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Georgia Tort Reform Challenged in State Supreme Court

Georgia’s Medical Malpractice Law Challenged in Supreme Court

The Georgia Supreme Court is hearing arguments relating to a key provision of the state’s tort reform laws, which requires plaintiffs in a medical malpractice action to establish that an emergency room doctor was guilty of gross negligence.

The hearings revolve around the case of Carol Gliemmo, who suffered a sudden headache on April 22nd 2007, and visited the San Francisco Hospital in Columbus. According to Gliemmo’s lawyers, the ER doctor, Mark Cousineau diagnosed her condition as resulting from stress, prescribed valium, and sent her home. This was even as the 56-year-old Gliemmo continued to scream in agony. Gliemmo suffered a stroke, and has since been left paralyzed and with significant neurological damage.

Cousineau’s lawyer defends his client’s treatment of his patient. According to ER nurses, he says, Gliemmo admitted she was feeling better at least three times before she left.According to Gliemmo’s lawyer, Georgia’s medical malpractice reform laws have helped eliminate malpractice claims against hospitals and ER doctors, giving them what he calls" an unconscionable and inequitable advantage.”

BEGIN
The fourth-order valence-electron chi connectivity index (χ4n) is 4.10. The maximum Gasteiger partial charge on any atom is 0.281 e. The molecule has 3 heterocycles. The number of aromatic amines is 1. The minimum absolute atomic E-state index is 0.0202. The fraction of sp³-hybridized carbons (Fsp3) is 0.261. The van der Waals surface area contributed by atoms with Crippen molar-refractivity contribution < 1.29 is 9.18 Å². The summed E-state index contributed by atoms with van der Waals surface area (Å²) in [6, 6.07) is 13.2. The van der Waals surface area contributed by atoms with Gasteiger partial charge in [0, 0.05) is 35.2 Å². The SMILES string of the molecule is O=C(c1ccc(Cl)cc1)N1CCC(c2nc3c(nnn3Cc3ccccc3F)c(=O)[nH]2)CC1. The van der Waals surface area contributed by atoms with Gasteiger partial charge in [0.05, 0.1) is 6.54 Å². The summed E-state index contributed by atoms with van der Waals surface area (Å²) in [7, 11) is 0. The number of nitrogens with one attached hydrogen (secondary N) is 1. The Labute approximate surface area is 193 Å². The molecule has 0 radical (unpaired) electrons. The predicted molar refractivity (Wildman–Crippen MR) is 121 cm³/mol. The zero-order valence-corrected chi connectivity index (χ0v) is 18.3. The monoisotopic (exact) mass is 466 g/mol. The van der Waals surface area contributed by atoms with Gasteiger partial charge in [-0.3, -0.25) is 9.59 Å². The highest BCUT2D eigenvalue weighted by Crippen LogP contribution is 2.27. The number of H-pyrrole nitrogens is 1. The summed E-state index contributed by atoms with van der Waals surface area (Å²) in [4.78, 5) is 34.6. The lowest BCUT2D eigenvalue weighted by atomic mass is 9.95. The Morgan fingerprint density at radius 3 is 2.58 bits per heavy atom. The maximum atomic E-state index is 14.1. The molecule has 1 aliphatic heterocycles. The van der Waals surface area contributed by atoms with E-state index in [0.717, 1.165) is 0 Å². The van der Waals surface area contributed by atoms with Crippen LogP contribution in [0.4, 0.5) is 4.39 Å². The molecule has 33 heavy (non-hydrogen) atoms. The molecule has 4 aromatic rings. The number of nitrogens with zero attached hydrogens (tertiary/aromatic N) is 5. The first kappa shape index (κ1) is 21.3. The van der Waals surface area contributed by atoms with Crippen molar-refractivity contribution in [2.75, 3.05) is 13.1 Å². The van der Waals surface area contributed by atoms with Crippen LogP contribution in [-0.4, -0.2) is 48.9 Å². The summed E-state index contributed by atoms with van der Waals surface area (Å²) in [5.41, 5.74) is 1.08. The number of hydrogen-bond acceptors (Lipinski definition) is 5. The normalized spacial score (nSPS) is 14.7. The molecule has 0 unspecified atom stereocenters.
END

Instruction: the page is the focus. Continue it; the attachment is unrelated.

This is just the latest challenge to the state’s tort reform laws that were passed with great fanfare in 2005. Then, lawmakers supported by hospitals and insurance companies passed sweeping laws that restricted patients’ abilities to claim damages for medical malpractice. Last month, the Georgia Supreme Court also heard from another female patient who was severely disfigured after a botched plastic surgery in an Atlanta hospital. A Fulton County jury awarded the woman, Betty Nestlehutt $1.15 million in non-economic damages, against the cap that had been set at $350,000. The hospital has appealed against the verdict.

As Georgia medical malpractice lawyers, we are definitely encouraged to see more challenges being mounted against the draconian laws of 2005. More patients are coming forward to challenge these laws, and there’s reason to be optimistic that patient rights to justice will be restored once again.